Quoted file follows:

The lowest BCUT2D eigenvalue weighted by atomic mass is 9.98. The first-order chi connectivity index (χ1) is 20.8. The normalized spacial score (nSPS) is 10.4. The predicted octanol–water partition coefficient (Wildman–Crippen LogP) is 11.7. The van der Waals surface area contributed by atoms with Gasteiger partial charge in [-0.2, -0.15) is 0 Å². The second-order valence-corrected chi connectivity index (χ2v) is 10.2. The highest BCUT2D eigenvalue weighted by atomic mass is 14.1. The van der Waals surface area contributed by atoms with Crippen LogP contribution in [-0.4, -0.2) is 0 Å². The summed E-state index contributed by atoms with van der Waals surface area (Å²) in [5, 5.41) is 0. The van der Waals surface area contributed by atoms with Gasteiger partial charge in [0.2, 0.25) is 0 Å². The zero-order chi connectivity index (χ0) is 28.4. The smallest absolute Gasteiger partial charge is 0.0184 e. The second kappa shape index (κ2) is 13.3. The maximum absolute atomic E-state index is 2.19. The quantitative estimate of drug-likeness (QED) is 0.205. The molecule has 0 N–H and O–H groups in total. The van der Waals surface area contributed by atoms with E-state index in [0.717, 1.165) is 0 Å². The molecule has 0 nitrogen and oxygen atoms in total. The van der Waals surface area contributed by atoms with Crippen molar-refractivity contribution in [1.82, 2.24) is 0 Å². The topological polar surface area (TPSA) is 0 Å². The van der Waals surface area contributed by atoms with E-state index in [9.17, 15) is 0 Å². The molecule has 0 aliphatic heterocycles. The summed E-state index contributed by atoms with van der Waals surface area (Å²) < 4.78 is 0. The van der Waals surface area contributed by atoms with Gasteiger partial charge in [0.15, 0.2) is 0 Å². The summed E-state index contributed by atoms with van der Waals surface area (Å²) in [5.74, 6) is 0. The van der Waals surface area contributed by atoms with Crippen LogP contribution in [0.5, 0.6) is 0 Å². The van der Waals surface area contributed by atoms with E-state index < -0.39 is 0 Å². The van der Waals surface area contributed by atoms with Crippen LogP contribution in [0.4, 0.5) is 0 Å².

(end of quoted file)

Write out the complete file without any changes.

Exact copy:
The lowest BCUT2D eigenvalue weighted by atomic mass is 9.98. The first-order chi connectivity index (χ1) is 20.8. The normalized spacial score (nSPS) is 10.4. The predicted octanol–water partition coefficient (Wildman–Crippen LogP) is 11.7. The van der Waals surface area contributed by atoms with Gasteiger partial charge in [-0.2, -0.15) is 0 Å². The second-order valence-corrected chi connectivity index (χ2v) is 10.2. The highest BCUT2D eigenvalue weighted by atomic mass is 14.1. The van der Waals surface area contributed by atoms with Crippen LogP contribution in [-0.4, -0.2) is 0 Å². The summed E-state index contributed by atoms with van der Waals surface area (Å²) in [5, 5.41) is 0. The van der Waals surface area contributed by atoms with Gasteiger partial charge in [0.2, 0.25) is 0 Å². The zero-order chi connectivity index (χ0) is 28.4. The smallest absolute Gasteiger partial charge is 0.0184 e. The second kappa shape index (κ2) is 13.3. The maximum absolute atomic E-state index is 2.19. The quantitative estimate of drug-likeness (QED) is 0.205. The molecule has 0 N–H and O–H groups in total. The van der Waals surface area contributed by atoms with E-state index in [0.717, 1.165) is 0 Å². The molecule has 0 nitrogen and oxygen atoms in total. The van der Waals surface area contributed by atoms with Crippen molar-refractivity contribution in [1.82, 2.24) is 0 Å². The topological polar surface area (TPSA) is 0 Å². The van der Waals surface area contributed by atoms with E-state index in [9.17, 15) is 0 Å². The molecule has 0 aliphatic heterocycles. The summed E-state index contributed by atoms with van der Waals surface area (Å²) < 4.78 is 0. The van der Waals surface area contributed by atoms with Gasteiger partial charge in [0.15, 0.2) is 0 Å². The summed E-state index contributed by atoms with van der Waals surface area (Å²) in [5.74, 6) is 0. The van der Waals surface area contributed by atoms with Crippen LogP contribution in [0.5, 0.6) is 0 Å². The van der Waals surface area contributed by atoms with E-state index < -0.39 is 0 Å². The van der Waals surface area contributed by atoms with Crippen LogP contribution in [0.4, 0.5) is 0 Å².